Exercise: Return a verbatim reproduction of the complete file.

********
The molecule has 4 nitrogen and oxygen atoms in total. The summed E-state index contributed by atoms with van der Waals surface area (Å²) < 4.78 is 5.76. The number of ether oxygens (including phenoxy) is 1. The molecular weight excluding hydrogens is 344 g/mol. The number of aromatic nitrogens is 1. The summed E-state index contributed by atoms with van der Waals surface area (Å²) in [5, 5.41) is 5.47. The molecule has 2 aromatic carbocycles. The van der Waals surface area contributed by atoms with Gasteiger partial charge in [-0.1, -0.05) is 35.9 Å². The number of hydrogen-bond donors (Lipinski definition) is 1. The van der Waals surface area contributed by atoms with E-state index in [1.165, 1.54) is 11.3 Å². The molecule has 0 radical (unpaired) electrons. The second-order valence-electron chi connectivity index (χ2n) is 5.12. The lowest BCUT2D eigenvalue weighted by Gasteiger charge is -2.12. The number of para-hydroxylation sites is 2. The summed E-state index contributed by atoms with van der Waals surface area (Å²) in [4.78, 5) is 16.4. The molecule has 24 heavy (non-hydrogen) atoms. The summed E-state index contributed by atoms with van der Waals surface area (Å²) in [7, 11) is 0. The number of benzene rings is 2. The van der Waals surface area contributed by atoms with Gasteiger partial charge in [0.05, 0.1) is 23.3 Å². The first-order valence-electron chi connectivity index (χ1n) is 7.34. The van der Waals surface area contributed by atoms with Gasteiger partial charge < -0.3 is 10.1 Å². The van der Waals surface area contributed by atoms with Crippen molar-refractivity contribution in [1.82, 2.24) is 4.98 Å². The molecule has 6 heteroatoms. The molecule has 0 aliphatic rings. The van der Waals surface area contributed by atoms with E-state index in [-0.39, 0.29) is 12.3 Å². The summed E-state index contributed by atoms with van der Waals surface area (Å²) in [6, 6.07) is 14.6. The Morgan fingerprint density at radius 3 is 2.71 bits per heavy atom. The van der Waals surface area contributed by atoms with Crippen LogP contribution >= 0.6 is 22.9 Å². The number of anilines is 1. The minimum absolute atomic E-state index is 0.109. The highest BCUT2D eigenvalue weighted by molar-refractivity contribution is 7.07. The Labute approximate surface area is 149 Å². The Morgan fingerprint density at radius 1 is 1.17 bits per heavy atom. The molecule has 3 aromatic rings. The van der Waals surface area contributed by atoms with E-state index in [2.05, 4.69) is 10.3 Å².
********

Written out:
The molecule has 4 nitrogen and oxygen atoms in total. The summed E-state index contributed by atoms with van der Waals surface area (Å²) < 4.78 is 5.76. The number of ether oxygens (including phenoxy) is 1. The molecular weight excluding hydrogens is 344 g/mol. The number of aromatic nitrogens is 1. The summed E-state index contributed by atoms with van der Waals surface area (Å²) in [5, 5.41) is 5.47. The molecule has 2 aromatic carbocycles. The van der Waals surface area contributed by atoms with Gasteiger partial charge in [-0.1, -0.05) is 35.9 Å². The number of hydrogen-bond donors (Lipinski definition) is 1. The van der Waals surface area contributed by atoms with E-state index in [1.165, 1.54) is 11.3 Å². The molecule has 0 radical (unpaired) electrons. The second-order valence-electron chi connectivity index (χ2n) is 5.12. The lowest BCUT2D eigenvalue weighted by Gasteiger charge is -2.12. The number of para-hydroxylation sites is 2. The summed E-state index contributed by atoms with van der Waals surface area (Å²) in [4.78, 5) is 16.4. The molecule has 24 heavy (non-hydrogen) atoms. The summed E-state index contributed by atoms with van der Waals surface area (Å²) in [7, 11) is 0. The number of benzene rings is 2. The van der Waals surface area contributed by atoms with Gasteiger partial charge in [0.05, 0.1) is 23.3 Å². The first-order valence-electron chi connectivity index (χ1n) is 7.34. The van der Waals surface area contributed by atoms with Gasteiger partial charge < -0.3 is 10.1 Å². The van der Waals surface area contributed by atoms with Crippen molar-refractivity contribution in [1.82, 2.24) is 4.98 Å². The molecule has 6 heteroatoms. The molecule has 0 aliphatic rings. The van der Waals surface area contributed by atoms with E-state index in [-0.39, 0.29) is 12.3 Å². The summed E-state index contributed by atoms with van der Waals surface area (Å²) in [6, 6.07) is 14.6. The Morgan fingerprint density at radius 3 is 2.71 bits per heavy atom. The van der Waals surface area contributed by atoms with Crippen LogP contribution >= 0.6 is 22.9 Å². The number of anilines is 1. The minimum absolute atomic E-state index is 0.109. The highest BCUT2D eigenvalue weighted by molar-refractivity contribution is 7.07. The Labute approximate surface area is 149 Å². The Morgan fingerprint density at radius 1 is 1.17 bits per heavy atom. The molecule has 3 aromatic rings. The van der Waals surface area contributed by atoms with E-state index in [2.05, 4.69) is 10.3 Å².